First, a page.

Not only is a green supply chain a corporately-responsible thing to do, companies find that sustainable business practices offer good public relations. But given mandates around the world to reduce carbon footprints, companies are aggressively introducing green supply chains into their logistics schemes.
Those efforts will step up considerably after representatives from 190 nations meet in Paris in December 2015 to negotiate a new global agreement on climate change to replace the Kyoto Protocol from 2020. Their goal is to cap global warming at 2 degrees Celsius.
A study by Climate Action Tracker indicates that achieving those reductions means developed countries will need to cut their total emissions by as much as 55% from 1990 to 2030. Limiting warming to below 2 degrees would require reducing total global emissions to zero sometime from 2060 to 2080. Emissions from industry and burning fossil fuels would have to be eliminated even sooner – between 2045 and 2065.
China is responsible for around a quarter of the world’s total annual greenhouse gas emissions. This is significant for manufacturers since many consolidate significant portions of their supply chains in China, given that China is the world’s largest exporter. Consequently, emissions in China’s supply chain are responsible for 70 to 80 percent of all lifecycle emissions for most manufacturing industries, reports BSR in its study, Managing Greenhouse Emissions in the Supply Chain: Opportunities in China.
The global nonprofit organization, which focuses on climate sustainability, released the report in April 2014.
The report points to Wal-Mart’s commitment in 2008 to improve the energy efficiency of 200 factories in China, and Hewlett-Packard’s (HP) goal in 2013 to reduce greenhouse gas intensity by 20 percent among its first-tier suppliers.
“They are finding that by re-evaluating their total supply chain, from purchasing, planning, and managing the use of materials to shipping and distributing final products, savings can be identified as well as benefits to emissions reductions,” the study states.
Wal-Mart, in particular, highlighted energy efficiency as both a key to sustainability and also a way to help make suppliers cut costs – something that has kept energy efficiency a priority even during the recession.
But, Wal-Mart vice president of global sourcing Ken Lanshe pointed out in another BSR study, entitled Unlocking Energy Efficiency in China: A Guide to Partnering with Suppliers, that “while the successes of Wal-Mart’s Supplier Energy-Efficiency Program (SEEP) in the United States provided us with an effective model, navigating energy efficiency in China required us to leverage local partners that possessed relevant knowledge, experience, and tools.”
The BSR report found that challenges standing in the way of reducing carbon emissions with suppliers in China include collaboration among buyers and suppliers that may be inhibited by a focus on short-term concerns and competing priorities; varying company standards related to carbon emissions management; a lack of incentive to reduce emissions due to insufficient economic and policy drivers; and nascent efficiency services and finance in many regions.
BSR findings suggest out that activities companies can purse to overcome these challenges include: demonstrating a commitment to long-term engagement on climate sustainability with suppliers, providing a direction toward practical business opportunities for suppliers that are receptive, rewarding suppliers for investment and performance in emissions reduction, and building the market for energy information, efficiency services and finance.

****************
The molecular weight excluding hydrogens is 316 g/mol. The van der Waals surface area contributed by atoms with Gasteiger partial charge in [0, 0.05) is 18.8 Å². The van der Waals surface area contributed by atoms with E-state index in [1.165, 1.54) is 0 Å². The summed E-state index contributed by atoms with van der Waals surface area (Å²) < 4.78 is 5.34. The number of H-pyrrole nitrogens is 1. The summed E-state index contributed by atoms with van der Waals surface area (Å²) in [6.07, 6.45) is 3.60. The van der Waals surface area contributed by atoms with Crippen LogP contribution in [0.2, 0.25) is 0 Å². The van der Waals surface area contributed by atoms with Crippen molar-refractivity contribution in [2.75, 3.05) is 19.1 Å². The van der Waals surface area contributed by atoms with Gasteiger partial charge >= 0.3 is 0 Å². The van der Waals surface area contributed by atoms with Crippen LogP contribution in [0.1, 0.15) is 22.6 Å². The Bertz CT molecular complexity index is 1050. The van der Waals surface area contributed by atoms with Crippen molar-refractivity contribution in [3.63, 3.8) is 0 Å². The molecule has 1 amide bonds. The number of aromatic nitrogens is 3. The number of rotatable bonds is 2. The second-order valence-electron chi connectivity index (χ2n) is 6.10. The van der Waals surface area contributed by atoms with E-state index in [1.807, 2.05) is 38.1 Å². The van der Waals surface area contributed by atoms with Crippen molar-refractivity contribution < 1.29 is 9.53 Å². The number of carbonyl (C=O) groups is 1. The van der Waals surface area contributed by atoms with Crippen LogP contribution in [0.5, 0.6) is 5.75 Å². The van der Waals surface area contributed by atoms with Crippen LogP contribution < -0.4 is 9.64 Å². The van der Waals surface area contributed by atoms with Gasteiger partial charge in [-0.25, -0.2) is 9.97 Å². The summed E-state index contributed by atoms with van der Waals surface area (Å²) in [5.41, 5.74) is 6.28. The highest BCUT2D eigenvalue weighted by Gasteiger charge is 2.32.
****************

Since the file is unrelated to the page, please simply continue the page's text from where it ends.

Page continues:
Companies such as Wal-Mart, HP and IKEA already dedicate staff to and provide training, assessment, and planning for modern energy management to suppliers. HP works through their China sourcing and sustainability teams to identify qualified energy auditing and training partners. The study points out that at IKEA, product category leaders design programmes in collaboration with the company’s supply chain sustainability team for specific suppliers.
Green supply chain practices are also available by examining efforts made by companies overseas. In the United States, General Motors reduced its carbon footprint by establishing a reusable container program with their suppliers, an effort that reduced disposal costs by US$12 million.
Interface, a US$1-billion Atlanta, Georgia-based company that is also the world’s largest designer and maker of modular carpet tile, implements sustainable programs from materials sourcing, plant locations, transportation providers and routings, to reverse logistics. In 2007, Interface became the first carpet manufacturer to implement a process for the “clean separation” of carpet fibre from backing, allowing for a maximum amount of post-consumer material to be recycled into new products with minimal contamination.
While many businesses may have not have in place a successful refurbishment or reverse logistics program, such a program can increase purchasing options to their customers and widen their customer base, while improving the environmental impact of their products.
Interface also works with transportation suppliers and forwarders to determine the most cost-effective, environmentally-friendly mode to move freight. Currently, Interface emphasizes the use of intermodal freight, which emits two-thirds less carbon than traditional over-the-road transport. Interface also has engaged UPS to determine how to improve outbound shipments and transit times to eliminate overnight air shipments and replace them with two-day ground service.
Interface also has operations in China, Australia, Thailand, Ireland and the Netherlands and is the only company that manufacturers carpet globally. The North America market accounts for half of Interface’s business; Europe, 25%; and Asia Pacific, 25%.
By Karen E Thuermer
Correspondent | Washington